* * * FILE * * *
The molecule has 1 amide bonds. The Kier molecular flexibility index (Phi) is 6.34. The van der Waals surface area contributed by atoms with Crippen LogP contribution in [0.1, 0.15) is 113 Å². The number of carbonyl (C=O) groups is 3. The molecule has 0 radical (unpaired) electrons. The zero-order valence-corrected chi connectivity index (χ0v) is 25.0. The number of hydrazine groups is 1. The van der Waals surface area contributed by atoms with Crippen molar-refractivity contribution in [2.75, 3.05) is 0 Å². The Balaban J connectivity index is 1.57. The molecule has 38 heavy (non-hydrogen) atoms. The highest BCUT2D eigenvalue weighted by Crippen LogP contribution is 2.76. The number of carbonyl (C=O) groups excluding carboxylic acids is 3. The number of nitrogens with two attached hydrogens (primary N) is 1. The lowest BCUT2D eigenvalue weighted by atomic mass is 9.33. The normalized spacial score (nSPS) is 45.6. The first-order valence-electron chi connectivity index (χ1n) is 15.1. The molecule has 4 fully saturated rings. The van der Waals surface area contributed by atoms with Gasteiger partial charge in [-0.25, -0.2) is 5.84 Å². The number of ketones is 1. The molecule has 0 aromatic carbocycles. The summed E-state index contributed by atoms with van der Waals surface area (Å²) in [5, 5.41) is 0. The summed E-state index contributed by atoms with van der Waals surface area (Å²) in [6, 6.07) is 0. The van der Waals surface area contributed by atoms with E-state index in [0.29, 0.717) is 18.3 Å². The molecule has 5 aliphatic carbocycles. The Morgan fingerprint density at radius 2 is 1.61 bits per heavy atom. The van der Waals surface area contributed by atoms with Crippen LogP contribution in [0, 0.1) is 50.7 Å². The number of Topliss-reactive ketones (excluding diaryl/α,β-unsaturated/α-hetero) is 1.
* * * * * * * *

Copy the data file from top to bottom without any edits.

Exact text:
The molecule has 1 amide bonds. The Kier molecular flexibility index (Phi) is 6.34. The van der Waals surface area contributed by atoms with Crippen LogP contribution in [0.1, 0.15) is 113 Å². The number of carbonyl (C=O) groups is 3. The molecule has 0 radical (unpaired) electrons. The zero-order valence-corrected chi connectivity index (χ0v) is 25.0. The number of hydrazine groups is 1. The van der Waals surface area contributed by atoms with Crippen molar-refractivity contribution in [2.75, 3.05) is 0 Å². The Balaban J connectivity index is 1.57. The molecule has 38 heavy (non-hydrogen) atoms. The highest BCUT2D eigenvalue weighted by Crippen LogP contribution is 2.76. The number of carbonyl (C=O) groups excluding carboxylic acids is 3. The number of nitrogens with two attached hydrogens (primary N) is 1. The lowest BCUT2D eigenvalue weighted by atomic mass is 9.33. The normalized spacial score (nSPS) is 45.6. The first-order valence-electron chi connectivity index (χ1n) is 15.1. The molecule has 4 fully saturated rings. The van der Waals surface area contributed by atoms with Gasteiger partial charge in [-0.25, -0.2) is 5.84 Å². The number of ketones is 1. The molecule has 0 aromatic carbocycles. The summed E-state index contributed by atoms with van der Waals surface area (Å²) in [5, 5.41) is 0. The summed E-state index contributed by atoms with van der Waals surface area (Å²) in [6, 6.07) is 0. The van der Waals surface area contributed by atoms with E-state index in [0.29, 0.717) is 18.3 Å². The molecule has 5 aliphatic carbocycles. The Morgan fingerprint density at radius 2 is 1.61 bits per heavy atom. The van der Waals surface area contributed by atoms with Crippen LogP contribution in [0, 0.1) is 50.7 Å². The number of Topliss-reactive ketones (excluding diaryl/α,β-unsaturated/α-hetero) is 1.